Sat, Sep 27, 2014 - Page 3 News List

High Court backs Wang in KMT membership fight

SECOND VICTORY:The court ruled that the Chinese Nationalist Party went against democratic principles when an internal committee ousted Wang Jin-pyng

By Alison Hsiao  /  Staff reporter, with CNA

Legislative Speaker Wang Jin-pyng waves after a Taiwan High Court ruling in his favor against the Chinese Nationalist Party (KMT) in Taipei yesterday.

Photo: Fang Pin-chao, Taipei Times

The Taiwan High Court yesterday ruled in favor of Legislative Speaker Wang Jin-pyng (王金平) in his legal battle with the Chinese Nationalist Party (KMT), saying that the party’s revocation of his membership went against the principles of democracy.

It was Wang’s second victory in the case, following a district court judgement that he still holds membership in the KMT.

The ruling can be appealed.

The Taiwan High Court said in a press release that — since the members of the KMT’s discipline committee are assigned rather than elected by party members or party member representatives — the decision to revoke Wang’s party membership is therefore contrary to the “common ideas of democratic politics” stipulated in the Civic Association Act (人民團體法) and the “principle of majority rule” upheld by an interpretation by the Council of Grand Justices.

Wang took the KMT to court in September last year after its discipline committee revoked his membership due to his alleged effort to influence justice officials to help a senior opposition legislator who was fighting a legal case.

Loss of party membership would mean that Wang could no longer serve as an at-large legislator or legislative speaker.

In a previous ruling, the Taipei District Court said that a political party cannot allow an internal organization that does not fully represent the opinion of party members to deprive someone of their membership.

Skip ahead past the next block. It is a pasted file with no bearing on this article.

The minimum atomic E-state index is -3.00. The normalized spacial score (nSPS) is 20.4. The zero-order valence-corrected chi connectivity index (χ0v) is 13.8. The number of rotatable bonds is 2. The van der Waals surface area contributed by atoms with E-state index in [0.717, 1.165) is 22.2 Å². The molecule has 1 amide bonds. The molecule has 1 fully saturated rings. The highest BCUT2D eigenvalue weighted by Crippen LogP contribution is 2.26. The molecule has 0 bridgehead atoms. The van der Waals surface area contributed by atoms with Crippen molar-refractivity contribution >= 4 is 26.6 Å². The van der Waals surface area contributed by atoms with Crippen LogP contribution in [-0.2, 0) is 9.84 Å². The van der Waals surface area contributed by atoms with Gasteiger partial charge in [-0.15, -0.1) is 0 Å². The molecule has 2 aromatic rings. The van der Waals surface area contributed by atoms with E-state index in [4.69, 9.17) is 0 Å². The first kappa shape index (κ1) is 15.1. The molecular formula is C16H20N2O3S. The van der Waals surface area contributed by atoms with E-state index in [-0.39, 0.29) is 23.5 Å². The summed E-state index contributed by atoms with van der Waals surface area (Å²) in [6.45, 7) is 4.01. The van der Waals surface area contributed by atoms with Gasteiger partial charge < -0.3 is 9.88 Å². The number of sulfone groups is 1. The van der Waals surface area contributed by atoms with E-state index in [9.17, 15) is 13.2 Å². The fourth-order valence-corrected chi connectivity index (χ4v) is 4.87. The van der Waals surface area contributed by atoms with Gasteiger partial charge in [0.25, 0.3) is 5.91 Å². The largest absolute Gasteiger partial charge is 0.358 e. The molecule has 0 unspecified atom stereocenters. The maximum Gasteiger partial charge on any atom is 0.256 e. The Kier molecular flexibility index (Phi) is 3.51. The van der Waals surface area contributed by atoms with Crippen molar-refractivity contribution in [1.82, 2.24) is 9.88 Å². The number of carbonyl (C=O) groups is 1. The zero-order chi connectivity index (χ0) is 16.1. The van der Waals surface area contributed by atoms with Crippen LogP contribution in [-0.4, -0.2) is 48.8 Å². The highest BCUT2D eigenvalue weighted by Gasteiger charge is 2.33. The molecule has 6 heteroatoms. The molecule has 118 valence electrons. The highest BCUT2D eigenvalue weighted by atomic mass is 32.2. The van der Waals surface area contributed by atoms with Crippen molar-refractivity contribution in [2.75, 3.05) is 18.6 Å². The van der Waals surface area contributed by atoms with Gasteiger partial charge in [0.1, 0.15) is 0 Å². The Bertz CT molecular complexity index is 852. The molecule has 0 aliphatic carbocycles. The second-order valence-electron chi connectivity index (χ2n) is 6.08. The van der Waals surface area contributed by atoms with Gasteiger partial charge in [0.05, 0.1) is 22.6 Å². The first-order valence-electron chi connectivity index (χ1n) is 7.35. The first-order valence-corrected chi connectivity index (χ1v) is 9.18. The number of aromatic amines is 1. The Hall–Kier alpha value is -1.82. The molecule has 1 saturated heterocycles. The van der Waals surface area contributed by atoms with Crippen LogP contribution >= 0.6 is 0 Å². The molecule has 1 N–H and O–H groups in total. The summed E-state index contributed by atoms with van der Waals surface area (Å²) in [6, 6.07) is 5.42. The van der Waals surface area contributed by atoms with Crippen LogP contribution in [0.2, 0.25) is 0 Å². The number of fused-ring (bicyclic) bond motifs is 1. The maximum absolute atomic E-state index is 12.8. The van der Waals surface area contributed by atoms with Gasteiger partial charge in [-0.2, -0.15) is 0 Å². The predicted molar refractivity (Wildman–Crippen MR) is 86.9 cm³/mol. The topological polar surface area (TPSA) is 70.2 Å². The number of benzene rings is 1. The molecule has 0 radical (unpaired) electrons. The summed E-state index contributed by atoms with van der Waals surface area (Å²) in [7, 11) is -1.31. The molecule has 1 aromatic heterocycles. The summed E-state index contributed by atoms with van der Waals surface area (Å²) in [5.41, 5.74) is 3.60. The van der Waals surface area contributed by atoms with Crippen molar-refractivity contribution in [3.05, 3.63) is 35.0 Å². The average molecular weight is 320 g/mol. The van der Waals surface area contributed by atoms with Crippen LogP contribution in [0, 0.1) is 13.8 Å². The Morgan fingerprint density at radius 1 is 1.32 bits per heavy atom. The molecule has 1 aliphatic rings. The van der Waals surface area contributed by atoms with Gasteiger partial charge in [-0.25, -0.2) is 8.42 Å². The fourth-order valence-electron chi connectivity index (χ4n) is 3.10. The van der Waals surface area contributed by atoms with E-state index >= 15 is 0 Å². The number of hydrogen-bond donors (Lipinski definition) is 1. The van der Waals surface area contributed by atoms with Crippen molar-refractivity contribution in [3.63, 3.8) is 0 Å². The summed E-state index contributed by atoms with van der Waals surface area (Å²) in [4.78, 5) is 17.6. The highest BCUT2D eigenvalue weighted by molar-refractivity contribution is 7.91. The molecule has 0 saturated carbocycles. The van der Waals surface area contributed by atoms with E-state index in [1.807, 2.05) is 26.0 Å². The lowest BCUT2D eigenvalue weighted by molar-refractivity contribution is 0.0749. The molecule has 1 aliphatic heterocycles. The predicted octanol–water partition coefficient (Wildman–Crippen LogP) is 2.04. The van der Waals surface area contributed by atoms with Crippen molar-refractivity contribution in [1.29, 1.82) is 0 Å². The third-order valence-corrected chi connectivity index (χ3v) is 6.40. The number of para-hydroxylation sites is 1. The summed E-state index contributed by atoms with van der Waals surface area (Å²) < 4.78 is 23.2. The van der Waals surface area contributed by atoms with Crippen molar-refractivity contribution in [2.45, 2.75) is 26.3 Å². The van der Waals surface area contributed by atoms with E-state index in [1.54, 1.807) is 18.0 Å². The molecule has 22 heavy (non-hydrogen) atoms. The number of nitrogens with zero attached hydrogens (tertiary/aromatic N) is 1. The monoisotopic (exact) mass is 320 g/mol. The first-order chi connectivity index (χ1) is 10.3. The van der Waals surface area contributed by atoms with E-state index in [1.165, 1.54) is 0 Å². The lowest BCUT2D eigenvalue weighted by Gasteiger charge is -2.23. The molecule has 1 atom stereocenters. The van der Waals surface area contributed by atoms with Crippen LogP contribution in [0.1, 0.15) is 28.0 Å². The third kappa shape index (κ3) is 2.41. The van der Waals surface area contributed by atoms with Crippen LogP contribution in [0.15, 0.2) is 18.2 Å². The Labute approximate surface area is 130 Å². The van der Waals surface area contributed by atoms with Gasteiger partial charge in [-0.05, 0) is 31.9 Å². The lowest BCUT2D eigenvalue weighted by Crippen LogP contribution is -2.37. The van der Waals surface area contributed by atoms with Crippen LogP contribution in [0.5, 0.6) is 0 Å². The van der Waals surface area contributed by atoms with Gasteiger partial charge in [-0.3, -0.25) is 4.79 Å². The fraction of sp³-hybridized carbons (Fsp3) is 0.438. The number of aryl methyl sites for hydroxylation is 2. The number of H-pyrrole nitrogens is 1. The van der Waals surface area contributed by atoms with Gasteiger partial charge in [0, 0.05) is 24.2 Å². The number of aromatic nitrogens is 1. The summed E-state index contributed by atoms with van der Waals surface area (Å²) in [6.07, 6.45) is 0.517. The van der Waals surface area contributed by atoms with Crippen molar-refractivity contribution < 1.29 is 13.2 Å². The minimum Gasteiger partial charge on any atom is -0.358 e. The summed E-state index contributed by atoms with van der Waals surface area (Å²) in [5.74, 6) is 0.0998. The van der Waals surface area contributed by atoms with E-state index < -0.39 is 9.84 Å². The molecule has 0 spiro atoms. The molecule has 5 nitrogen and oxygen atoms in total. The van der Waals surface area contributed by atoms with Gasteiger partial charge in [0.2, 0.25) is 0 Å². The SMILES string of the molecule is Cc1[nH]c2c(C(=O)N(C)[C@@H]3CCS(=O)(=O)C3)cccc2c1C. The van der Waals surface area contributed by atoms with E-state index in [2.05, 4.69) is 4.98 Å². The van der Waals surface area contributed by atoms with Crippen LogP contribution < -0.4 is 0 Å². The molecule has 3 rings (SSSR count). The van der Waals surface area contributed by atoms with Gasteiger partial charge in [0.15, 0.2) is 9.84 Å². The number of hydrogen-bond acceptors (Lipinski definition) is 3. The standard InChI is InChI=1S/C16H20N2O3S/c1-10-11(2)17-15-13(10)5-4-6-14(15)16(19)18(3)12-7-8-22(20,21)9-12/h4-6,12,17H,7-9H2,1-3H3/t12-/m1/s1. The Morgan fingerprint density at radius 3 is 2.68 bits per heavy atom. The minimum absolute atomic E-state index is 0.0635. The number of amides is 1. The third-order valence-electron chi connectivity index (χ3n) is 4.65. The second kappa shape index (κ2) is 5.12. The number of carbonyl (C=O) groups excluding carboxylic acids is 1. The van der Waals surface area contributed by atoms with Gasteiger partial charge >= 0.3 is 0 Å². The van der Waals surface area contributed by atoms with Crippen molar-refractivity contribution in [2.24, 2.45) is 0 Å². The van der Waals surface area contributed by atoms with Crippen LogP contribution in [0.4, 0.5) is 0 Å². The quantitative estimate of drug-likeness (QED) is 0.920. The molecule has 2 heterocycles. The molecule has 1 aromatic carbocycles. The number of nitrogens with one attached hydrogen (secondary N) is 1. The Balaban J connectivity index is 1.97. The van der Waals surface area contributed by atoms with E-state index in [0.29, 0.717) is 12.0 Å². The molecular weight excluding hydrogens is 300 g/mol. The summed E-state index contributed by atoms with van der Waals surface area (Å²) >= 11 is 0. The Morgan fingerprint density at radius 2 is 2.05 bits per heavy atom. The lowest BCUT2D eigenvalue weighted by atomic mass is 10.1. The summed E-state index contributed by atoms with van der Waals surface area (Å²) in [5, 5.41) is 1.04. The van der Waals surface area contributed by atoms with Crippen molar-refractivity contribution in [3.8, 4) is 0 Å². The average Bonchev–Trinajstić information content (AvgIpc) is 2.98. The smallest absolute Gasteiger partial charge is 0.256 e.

The KMT filed an appeal after the ruling in March.

Asked yesterday for comment about the latest ruling, Wang said he still maintained his “inner peace as always,” and “would respect the court’s judgement.”

He said he would “respect the party’s decision,” when asked whether he would expect the KMT party leadership to stop filing for additional appeals.

KMT spokesman Charles Chen (陳以信) said that the party would not rule out filing a second appeal and would consult with its lawyers on whether to do so.

However, with local government elections just two months away, he said, all KMT members should unite to help the party win.

Wang has been part of the KMT’s election campaign apparatus, saying that he would “do what he needs to do and help out the campaign as he should.”

Meanwhile, the Democratic Progressive Party (DPP) said that the rulings showed that the attempts made by President Ma Ying-jeou (馬英九) and his administration to oust Wang were unconstitutional and responsible for instigating political chaos.

DPP spokesperson Huang Di-ying (黃帝穎) said “the political feud” Ma waged against Wang has seriously tainted the nation’s democratic image.

The Taipei District Court and the Taiwan High Court rulings were indicative of the claims that Ma has been tampering with the constitutional institution and misusing judicial resources, Huang said.

“If the president has any shame, he should apologize to the public for his political farce,” he added.

Additional reporting by Shih Hsiu-chuan

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